Split testing allows you to create multiple variations of the same copy and test it to see which variation is most effective. So, in one week you could run Versions A and B of a single ad and learn that Version A converts 10% higher than Version B. In week two you then run Version A against a new Version C and the process continues week after week as you adjust your copy to match the version that converts best.
When split testing, there are certain elements to check to see what works and what doesn’t. Here are three elements you can test during your splits to see what is most effective.
1. Headline Impact – The headline is the most important part of any ad. It is the first thing the user will see and often contains the primary keyword base. So, split test small variations in your headline, from punctuation to the order of words to the use of long tails.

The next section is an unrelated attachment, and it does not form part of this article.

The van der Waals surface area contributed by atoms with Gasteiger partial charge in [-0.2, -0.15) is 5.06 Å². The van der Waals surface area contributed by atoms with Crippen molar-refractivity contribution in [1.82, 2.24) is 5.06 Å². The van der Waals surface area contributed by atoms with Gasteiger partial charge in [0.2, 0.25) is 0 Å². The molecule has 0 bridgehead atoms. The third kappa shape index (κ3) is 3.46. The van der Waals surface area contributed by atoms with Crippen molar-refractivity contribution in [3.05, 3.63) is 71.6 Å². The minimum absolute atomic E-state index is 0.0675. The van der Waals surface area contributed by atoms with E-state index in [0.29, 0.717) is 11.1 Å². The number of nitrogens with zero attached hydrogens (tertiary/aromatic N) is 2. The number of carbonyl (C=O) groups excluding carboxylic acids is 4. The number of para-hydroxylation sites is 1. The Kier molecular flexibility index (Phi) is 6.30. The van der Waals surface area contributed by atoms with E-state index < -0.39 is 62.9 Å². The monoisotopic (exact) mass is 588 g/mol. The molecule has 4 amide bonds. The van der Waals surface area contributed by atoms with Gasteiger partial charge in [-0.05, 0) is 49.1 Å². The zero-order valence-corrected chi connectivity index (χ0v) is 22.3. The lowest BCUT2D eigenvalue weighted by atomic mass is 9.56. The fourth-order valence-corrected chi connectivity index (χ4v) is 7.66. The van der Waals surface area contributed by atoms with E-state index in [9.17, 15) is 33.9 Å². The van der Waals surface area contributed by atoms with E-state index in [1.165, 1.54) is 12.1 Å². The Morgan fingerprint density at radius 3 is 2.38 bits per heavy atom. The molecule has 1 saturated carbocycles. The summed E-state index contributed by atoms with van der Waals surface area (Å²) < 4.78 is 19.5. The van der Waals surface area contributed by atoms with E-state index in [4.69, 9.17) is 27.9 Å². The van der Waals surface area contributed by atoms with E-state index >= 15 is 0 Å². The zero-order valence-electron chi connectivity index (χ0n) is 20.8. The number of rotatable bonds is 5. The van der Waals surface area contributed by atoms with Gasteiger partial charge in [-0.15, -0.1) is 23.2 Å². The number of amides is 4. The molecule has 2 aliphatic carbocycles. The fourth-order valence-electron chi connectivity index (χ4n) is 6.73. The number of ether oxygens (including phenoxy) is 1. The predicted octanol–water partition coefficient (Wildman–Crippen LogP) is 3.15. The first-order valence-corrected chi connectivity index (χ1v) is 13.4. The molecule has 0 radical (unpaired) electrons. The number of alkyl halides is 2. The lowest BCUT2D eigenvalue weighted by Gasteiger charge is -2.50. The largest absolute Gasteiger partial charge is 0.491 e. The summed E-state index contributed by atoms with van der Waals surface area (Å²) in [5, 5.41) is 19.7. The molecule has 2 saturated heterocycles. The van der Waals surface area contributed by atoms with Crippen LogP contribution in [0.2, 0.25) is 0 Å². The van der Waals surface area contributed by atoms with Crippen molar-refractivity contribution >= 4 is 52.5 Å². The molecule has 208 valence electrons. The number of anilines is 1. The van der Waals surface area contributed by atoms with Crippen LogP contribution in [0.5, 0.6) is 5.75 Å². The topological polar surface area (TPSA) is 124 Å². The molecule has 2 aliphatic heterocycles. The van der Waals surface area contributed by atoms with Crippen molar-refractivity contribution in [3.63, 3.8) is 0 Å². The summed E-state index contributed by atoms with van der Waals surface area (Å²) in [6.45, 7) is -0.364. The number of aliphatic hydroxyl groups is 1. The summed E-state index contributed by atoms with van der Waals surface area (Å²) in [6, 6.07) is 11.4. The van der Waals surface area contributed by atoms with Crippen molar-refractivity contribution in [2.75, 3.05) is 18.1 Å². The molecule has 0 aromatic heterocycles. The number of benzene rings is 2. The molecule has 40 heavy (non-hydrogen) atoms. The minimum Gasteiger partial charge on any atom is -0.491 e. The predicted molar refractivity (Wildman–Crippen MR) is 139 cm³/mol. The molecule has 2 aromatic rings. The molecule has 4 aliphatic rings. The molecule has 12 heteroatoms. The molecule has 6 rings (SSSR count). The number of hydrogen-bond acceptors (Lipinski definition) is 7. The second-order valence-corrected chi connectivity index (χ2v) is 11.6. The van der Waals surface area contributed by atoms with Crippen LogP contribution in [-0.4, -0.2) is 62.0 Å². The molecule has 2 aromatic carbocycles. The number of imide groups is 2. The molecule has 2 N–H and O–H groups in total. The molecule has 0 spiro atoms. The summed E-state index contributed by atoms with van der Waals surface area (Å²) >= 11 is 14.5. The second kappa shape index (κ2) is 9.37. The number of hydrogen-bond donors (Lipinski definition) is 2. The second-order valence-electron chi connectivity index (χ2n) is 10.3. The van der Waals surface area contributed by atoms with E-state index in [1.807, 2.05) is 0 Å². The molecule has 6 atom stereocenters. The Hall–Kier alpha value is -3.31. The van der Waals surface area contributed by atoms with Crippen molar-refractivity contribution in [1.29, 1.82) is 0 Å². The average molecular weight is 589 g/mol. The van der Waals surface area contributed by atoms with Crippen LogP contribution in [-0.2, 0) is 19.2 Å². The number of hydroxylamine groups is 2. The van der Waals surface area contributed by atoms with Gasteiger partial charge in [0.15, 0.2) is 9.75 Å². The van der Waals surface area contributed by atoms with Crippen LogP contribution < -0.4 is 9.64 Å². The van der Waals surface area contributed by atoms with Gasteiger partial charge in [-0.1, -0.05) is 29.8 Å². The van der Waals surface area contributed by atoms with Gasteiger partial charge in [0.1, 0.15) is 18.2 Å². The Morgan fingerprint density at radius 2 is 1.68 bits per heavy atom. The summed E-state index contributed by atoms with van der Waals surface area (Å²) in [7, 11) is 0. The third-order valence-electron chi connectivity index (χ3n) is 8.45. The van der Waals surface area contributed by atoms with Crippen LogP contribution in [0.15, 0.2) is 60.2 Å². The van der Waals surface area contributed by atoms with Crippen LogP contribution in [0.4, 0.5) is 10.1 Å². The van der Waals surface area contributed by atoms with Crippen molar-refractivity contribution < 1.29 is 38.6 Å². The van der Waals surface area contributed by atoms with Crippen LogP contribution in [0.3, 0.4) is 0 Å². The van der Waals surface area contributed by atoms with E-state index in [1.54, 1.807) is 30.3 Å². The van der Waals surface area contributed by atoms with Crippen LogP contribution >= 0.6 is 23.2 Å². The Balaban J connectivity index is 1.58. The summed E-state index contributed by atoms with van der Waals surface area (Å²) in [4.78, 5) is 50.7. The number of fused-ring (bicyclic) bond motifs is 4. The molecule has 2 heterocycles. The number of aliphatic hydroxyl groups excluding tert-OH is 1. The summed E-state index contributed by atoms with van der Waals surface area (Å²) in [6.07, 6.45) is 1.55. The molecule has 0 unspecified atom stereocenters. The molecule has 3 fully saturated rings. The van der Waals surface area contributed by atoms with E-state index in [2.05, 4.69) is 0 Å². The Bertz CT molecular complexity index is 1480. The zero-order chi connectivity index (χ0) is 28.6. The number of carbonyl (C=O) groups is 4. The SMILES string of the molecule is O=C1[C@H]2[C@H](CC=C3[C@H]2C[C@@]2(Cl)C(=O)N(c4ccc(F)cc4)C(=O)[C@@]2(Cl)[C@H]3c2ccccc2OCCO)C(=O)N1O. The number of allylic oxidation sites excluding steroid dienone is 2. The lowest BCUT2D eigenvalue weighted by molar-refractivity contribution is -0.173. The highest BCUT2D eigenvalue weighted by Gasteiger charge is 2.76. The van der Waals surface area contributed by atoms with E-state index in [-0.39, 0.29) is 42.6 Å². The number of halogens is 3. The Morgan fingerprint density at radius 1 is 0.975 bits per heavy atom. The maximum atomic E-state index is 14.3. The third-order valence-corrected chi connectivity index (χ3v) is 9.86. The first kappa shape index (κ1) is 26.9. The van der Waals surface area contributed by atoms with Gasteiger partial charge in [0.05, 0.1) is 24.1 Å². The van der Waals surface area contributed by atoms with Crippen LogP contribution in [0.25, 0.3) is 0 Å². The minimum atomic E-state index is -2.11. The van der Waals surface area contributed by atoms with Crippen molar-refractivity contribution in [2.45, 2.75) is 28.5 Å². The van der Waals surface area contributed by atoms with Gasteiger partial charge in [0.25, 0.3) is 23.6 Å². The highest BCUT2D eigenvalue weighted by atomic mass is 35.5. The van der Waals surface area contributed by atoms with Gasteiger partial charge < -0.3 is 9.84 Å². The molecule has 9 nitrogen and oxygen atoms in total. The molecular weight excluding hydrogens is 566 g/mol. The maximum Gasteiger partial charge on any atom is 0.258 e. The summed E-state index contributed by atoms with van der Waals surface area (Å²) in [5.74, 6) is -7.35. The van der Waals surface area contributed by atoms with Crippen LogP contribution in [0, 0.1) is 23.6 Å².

2. Keyword Integration – Where you place keywords in your ad copy will affect how it is bolded and how targeted the ad appears. Dynamic keyword insertion is certainly an option, especially if you sell physical products, but even if DKI doesn’t work for you, make sure you test where keywords work best in ad copy.
3. Use of Numbers – Some niches rely on facts and figures to support the benefits you claim your offer provides. In other niches, those same facts and figures result in lower click throughs. Test effectiveness using specific numbers (that you can legally support) in your ad copy to determine if the response rate and eventual conversion rate is at all affected by them.
The most important thing to remember when split testing ad copy is that what you think will work may not be what works. Your audience can surprise you, so don’t be afraid to go in a direction you wouldn’t expect to work, even if it undermines everything you think you know about your niche and the advertising that has worked in the past. Split testing is great in that it provides data only and is perfectly objective.